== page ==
Dominican Republic: Detained airline worker from Canada speaks out



A Canadian airline worker who has been trapped in the Dominican Republic for two months after alerting authorities to narcotics found on his plane says he was subjected to unsafe and unsanitary conditions while spending nine days in jail.


BK Dubey, a maintenance engineer for the Ontario-based charter operator Pivot Airlines, said he was doing his maintenance checks on aboard a Toronto-bound aircraft on the ground at Punta Cana International Airport on April 5 when he came across a suspicious bag inside the avionics bay.


That suspicious package turned out to be 200 kilograms of cocaine. Dubey immediately reported the suspicious bag to the captain and likely averted an air disaster, because the bags were flammable and the weight would have been detrimental to the flight.


“That’s our normal duty in Canadian or international law. That’s our duty to check the plane and report if you’ve found any suspicious thing,” the 24-year airline industry veteran told CTV News while speaking from a secure location in the Dominican Republic.


But when Dominican authorities arrived, Dubey didn’t get any thanks for reporting the drugs. Instead, he and the four other Pivot Airlines crew along with seven passengers were arrested and detained, with police accusing them of smuggling the drugs.


For nine days, Dubey was detained in a detention facility meant for narcotics criminals that he said had no toilet, with guards that refused to give him food or water unless he paid them money.


“The cell was not for humans to live,” he said. “And we were just praying to God every day, just to pray to get out of that hell.”


After their employer mounted a significant legal battle, Dubey, the rest of the Pivot crew and the passengers were released from detention but required to stay in the Dominican Republic, where they still remain. Since their release, they have been subject to death threats and Pivot has had to retain security and take extraordinary measures to ensure their safety.


Pivot, as well as the three unions representing airline pilots and crews in Canada, have been urging the Canadian government to do everything it can to bring the crew and passengers back home.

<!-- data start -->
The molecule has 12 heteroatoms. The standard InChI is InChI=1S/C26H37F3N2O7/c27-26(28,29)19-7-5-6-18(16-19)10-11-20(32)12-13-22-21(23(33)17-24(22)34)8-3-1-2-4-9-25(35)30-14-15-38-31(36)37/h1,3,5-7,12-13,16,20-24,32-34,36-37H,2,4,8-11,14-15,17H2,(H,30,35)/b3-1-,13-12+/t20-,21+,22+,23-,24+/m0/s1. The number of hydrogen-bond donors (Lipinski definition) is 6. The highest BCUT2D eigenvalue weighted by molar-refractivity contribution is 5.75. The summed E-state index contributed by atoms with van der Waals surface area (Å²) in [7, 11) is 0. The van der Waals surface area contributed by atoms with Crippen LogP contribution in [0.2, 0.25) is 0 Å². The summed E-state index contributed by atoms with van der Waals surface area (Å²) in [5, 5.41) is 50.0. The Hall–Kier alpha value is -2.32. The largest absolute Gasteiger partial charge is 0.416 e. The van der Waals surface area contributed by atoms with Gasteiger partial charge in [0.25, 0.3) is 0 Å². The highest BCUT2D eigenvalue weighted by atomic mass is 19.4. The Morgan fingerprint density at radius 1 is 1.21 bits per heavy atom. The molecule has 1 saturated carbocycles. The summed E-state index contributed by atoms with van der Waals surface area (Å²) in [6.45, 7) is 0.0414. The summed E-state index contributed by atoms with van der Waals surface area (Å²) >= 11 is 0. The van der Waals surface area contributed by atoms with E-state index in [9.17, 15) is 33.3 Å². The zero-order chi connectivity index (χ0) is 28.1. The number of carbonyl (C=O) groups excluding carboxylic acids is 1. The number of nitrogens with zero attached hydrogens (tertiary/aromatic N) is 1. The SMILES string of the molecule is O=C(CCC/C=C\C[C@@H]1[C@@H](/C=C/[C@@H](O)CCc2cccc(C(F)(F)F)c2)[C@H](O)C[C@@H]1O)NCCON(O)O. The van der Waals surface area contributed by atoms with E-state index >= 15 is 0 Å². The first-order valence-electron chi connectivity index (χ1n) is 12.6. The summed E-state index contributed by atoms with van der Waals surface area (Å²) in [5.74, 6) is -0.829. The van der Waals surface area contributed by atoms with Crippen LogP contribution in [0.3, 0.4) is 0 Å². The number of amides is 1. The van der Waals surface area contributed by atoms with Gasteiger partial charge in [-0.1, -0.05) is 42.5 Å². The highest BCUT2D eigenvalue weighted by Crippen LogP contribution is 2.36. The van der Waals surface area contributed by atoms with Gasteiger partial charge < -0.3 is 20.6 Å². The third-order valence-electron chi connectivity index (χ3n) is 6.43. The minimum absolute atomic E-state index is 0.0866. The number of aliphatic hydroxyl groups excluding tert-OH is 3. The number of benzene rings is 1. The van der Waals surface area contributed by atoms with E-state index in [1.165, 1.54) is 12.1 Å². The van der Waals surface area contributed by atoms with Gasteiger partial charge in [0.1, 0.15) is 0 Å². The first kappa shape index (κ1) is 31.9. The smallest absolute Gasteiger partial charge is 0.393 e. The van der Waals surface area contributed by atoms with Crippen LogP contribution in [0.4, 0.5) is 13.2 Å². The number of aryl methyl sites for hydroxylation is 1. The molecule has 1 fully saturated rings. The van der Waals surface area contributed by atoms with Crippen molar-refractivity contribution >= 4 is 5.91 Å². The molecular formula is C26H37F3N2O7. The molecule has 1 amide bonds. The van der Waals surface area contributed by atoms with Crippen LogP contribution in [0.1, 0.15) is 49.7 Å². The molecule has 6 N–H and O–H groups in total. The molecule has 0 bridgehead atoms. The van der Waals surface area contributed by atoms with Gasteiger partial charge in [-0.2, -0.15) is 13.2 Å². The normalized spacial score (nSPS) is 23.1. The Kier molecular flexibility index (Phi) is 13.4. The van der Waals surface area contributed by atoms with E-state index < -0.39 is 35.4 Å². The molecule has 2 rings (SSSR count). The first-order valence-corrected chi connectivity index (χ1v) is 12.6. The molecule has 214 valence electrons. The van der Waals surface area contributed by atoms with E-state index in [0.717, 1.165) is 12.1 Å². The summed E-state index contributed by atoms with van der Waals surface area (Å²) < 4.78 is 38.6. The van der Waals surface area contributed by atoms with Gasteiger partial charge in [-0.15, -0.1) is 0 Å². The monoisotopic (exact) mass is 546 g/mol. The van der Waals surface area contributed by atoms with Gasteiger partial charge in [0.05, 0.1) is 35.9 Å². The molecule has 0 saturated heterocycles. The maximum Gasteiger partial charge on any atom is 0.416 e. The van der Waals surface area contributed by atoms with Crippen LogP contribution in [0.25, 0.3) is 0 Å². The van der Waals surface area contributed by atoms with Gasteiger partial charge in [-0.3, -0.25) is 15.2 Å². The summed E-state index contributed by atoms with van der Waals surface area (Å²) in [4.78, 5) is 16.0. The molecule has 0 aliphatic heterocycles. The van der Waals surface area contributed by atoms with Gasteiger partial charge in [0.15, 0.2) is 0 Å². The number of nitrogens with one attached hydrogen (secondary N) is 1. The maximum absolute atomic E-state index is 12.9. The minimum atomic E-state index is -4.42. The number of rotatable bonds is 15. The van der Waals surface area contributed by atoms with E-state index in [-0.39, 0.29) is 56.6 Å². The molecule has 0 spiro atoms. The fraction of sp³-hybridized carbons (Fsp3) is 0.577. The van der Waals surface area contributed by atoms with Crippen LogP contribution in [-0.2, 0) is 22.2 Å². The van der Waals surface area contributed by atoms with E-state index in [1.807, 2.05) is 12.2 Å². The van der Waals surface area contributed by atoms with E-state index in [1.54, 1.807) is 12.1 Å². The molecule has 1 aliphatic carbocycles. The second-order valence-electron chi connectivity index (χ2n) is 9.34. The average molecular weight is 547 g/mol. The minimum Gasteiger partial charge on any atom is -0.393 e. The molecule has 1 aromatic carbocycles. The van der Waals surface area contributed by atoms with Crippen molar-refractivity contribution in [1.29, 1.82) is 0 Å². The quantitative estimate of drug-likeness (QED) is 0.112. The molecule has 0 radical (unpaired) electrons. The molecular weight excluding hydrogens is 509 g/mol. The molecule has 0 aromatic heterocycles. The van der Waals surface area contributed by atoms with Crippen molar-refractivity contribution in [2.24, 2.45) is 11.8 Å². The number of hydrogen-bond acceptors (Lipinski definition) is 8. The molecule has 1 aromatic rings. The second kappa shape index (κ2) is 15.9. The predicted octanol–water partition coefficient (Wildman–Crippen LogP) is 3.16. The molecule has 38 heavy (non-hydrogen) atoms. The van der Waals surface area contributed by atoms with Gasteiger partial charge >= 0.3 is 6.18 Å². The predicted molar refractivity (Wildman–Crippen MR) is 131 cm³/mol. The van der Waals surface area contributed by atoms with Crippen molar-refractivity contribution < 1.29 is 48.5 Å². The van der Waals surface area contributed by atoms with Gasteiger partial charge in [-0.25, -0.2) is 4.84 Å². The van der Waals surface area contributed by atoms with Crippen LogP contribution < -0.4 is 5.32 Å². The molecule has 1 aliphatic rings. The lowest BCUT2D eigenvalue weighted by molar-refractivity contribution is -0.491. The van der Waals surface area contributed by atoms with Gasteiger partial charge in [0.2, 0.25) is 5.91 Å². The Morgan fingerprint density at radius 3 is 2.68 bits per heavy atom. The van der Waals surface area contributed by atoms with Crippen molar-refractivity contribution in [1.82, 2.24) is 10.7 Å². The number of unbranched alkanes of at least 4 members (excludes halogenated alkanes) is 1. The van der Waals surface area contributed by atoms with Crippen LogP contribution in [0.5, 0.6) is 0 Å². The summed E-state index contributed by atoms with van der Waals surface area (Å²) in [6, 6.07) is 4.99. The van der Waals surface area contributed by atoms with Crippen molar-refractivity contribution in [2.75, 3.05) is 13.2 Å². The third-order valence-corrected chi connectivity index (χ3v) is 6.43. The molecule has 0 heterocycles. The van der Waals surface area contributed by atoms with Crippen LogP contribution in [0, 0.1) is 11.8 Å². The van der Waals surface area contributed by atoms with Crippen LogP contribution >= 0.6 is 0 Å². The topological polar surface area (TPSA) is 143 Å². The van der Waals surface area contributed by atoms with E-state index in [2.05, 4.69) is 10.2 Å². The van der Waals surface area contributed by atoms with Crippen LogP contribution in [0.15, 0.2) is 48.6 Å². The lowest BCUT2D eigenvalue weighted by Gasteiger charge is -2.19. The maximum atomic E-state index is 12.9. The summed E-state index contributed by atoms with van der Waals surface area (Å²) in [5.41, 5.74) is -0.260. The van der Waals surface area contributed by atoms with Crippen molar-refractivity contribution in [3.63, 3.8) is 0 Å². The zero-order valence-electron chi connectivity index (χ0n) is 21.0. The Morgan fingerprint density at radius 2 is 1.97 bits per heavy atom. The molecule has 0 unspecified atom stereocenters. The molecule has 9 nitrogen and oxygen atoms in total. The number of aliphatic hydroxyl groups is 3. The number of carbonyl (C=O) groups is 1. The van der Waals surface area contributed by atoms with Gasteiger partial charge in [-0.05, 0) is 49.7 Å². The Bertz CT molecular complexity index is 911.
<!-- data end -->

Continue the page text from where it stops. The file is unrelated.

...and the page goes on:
“It is entirely unacceptable that our members have been thrown in jail for doing their jobs, and dutifully reporting a crime,” Capt. Tim Perry, President of Air Line Pilots Association Canada, said in a May 16 news release. “We are urging the Canadian government to take serious action and help bring our crew home.”


Pivot is also urging travellers to avoid visiting the Dominican Republic and consider making alternative travel plans. Last month, the company warned that the crew and the passengers were at risk of being sent back to jail.


Dubey said officials from the Canadian government have been helping him. At the time of his arrest, he said he had been in the process of getting his Canadian citizenship, but last week, he took his citizenship oath at the Canadian Embassy.


“I’m really thankful for what they are doing. I’m not saying they’re not doing enough, but we need to do more. It’s been two months. I need to go home. I want to go meet my family,” he said.


Despite his ordeal, Dubey said he doesn’t regret reporting the narcotics.


“We did what was best for Canadians. We did what was best for Canada — stopped 200 kilograms of poison going into Canada. That’s what we did,” he said. “For me, the nine days was the worst in my entire life … but if I find (drugs) again, I’ll again report and help the law system to not let any of this poison into Canada.”

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